In this episode, we’re talking to Andrea Mayr-Stalder about TurtleStitch. TurtleStitch allows kids to visually code a stitching path, export it and then have a real embroidery machine produce it!
Andrea Mayr-Stalder is an artist, educator and the project lead for TurtleStitch and is from Vienna, Austria. Turtlestitch is based on Snap!, a browser-based educational programming language, and is used to generate patterns for embroidery machines.
Images: Copyright Andrea Mayr-Stalder – used with permission.
We have interviewed Jens Moenig, the lead developer of Snap! last year, so you might want to check out that episode.
As Turtlestitch is based on Snap!, also Turtlestitch is easy to use and requires no prior knowledge in programming. Using code, you can create stunning patterns for embroidery. It is not just a great way to get kids – both boys and girls – interested in coding, it’s also a useful tool for designers to experiment with generative aesthetics and precision embroidery.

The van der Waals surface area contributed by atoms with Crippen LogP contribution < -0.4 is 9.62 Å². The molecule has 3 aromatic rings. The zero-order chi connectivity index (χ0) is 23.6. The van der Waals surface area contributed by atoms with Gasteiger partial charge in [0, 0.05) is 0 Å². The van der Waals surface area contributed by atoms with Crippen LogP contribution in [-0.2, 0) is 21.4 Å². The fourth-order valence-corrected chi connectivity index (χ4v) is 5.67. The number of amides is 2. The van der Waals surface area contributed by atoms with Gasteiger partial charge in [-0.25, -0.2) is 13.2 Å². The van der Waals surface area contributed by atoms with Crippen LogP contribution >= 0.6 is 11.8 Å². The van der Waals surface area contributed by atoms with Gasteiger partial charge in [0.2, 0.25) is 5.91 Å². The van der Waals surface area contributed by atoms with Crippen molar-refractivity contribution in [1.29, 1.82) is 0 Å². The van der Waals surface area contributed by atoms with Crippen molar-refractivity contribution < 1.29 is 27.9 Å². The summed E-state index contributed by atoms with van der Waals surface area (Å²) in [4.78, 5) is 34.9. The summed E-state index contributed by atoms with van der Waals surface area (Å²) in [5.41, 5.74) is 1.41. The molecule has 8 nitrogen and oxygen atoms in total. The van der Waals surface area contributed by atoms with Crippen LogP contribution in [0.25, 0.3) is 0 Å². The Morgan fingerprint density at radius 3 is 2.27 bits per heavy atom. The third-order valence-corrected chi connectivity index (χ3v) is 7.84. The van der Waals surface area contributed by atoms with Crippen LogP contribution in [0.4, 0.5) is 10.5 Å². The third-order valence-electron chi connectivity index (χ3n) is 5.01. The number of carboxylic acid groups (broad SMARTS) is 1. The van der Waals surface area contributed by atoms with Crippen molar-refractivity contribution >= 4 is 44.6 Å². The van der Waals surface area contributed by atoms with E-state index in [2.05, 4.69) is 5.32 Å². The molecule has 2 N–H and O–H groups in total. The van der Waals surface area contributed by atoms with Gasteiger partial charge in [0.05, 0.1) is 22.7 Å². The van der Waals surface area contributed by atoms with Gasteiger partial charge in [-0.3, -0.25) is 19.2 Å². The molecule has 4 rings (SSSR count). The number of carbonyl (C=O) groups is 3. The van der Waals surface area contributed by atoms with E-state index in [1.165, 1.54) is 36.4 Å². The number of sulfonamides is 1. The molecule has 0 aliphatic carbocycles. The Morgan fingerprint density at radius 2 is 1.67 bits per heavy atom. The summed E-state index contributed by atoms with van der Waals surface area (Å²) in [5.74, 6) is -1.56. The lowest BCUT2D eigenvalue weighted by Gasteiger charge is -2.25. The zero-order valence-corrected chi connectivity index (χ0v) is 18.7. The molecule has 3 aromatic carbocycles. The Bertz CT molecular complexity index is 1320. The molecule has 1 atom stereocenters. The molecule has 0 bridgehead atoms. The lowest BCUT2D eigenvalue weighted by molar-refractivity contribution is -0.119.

The key concept that Turtlestitch uses is the drawn line, where the line is being recorded as a running stitch and transformed into a widely-used embroidery file format.
To get started with Turtlestitch, you just have to visit turtlestitch.org and open their web-based editor!
- Andrea Mayr-Stalder on Twitter
- TurtleStitch Website
- TurtleStitch Manual Cards
- Snap! – Visual Coding
- Turtlestitch Cards by Warwick Manufacturing Group / Prof. Margret Low
- Video showing Turtlestitch in Action at Eleanor Roosevelt High School with Susan Ettenheim
- Turtlestitch at a schoon in Austria – Highschool (Gymnasium Wien 4, Waltergasse) with Michael Rundel
- Fablab Boston – South End Technology Center with Dr. Susan Klimczak, Michael King
- Simon Mong using Turtlestitch in China at Suzhou Modi Ed Tec
- Digifab Japan